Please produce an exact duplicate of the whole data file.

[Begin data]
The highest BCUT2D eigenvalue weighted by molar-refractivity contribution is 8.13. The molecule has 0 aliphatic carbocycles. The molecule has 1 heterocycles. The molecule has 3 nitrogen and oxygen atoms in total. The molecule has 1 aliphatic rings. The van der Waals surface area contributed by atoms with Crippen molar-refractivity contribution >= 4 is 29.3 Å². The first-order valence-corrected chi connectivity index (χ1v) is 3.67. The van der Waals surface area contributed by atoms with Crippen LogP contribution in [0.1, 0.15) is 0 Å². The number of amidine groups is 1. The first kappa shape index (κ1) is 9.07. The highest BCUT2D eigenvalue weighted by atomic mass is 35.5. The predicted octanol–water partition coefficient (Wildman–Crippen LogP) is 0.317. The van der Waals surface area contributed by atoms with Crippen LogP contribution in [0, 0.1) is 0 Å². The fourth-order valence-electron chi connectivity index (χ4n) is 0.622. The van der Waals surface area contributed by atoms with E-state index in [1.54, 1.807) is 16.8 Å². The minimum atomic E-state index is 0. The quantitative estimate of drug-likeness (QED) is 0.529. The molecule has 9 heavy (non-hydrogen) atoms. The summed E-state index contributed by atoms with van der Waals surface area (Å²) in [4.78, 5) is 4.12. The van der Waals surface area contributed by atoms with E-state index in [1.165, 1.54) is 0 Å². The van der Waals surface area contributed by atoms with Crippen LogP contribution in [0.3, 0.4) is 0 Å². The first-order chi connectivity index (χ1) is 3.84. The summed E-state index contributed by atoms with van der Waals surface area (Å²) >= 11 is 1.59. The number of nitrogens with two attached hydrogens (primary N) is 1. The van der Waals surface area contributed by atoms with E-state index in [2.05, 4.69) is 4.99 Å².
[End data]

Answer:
The highest BCUT2D eigenvalue weighted by molar-refractivity contribution is 8.13. The molecule has 0 aliphatic carbocycles. The molecule has 1 heterocycles. The molecule has 3 nitrogen and oxygen atoms in total. The molecule has 1 aliphatic rings. The van der Waals surface area contributed by atoms with Crippen molar-refractivity contribution >= 4 is 29.3 Å². The first-order valence-corrected chi connectivity index (χ1v) is 3.67. The van der Waals surface area contributed by atoms with Crippen LogP contribution in [0.1, 0.15) is 0 Å². The number of amidine groups is 1. The first kappa shape index (κ1) is 9.07. The highest BCUT2D eigenvalue weighted by atomic mass is 35.5. The predicted octanol–water partition coefficient (Wildman–Crippen LogP) is 0.317. The van der Waals surface area contributed by atoms with Crippen LogP contribution in [0, 0.1) is 0 Å². The fourth-order valence-electron chi connectivity index (χ4n) is 0.622. The van der Waals surface area contributed by atoms with E-state index in [1.54, 1.807) is 16.8 Å². The minimum atomic E-state index is 0. The quantitative estimate of drug-likeness (QED) is 0.529. The molecule has 9 heavy (non-hydrogen) atoms. The summed E-state index contributed by atoms with van der Waals surface area (Å²) in [4.78, 5) is 4.12. The van der Waals surface area contributed by atoms with E-state index in [1.165, 1.54) is 0 Å². The van der Waals surface area contributed by atoms with Crippen LogP contribution in [0.3, 0.4) is 0 Å². The first-order chi connectivity index (χ1) is 3.84. The summed E-state index contributed by atoms with van der Waals surface area (Å²) >= 11 is 1.59. The number of nitrogens with two attached hydrogens (primary N) is 1. The van der Waals surface area contributed by atoms with E-state index in [2.05, 4.69) is 4.99 Å².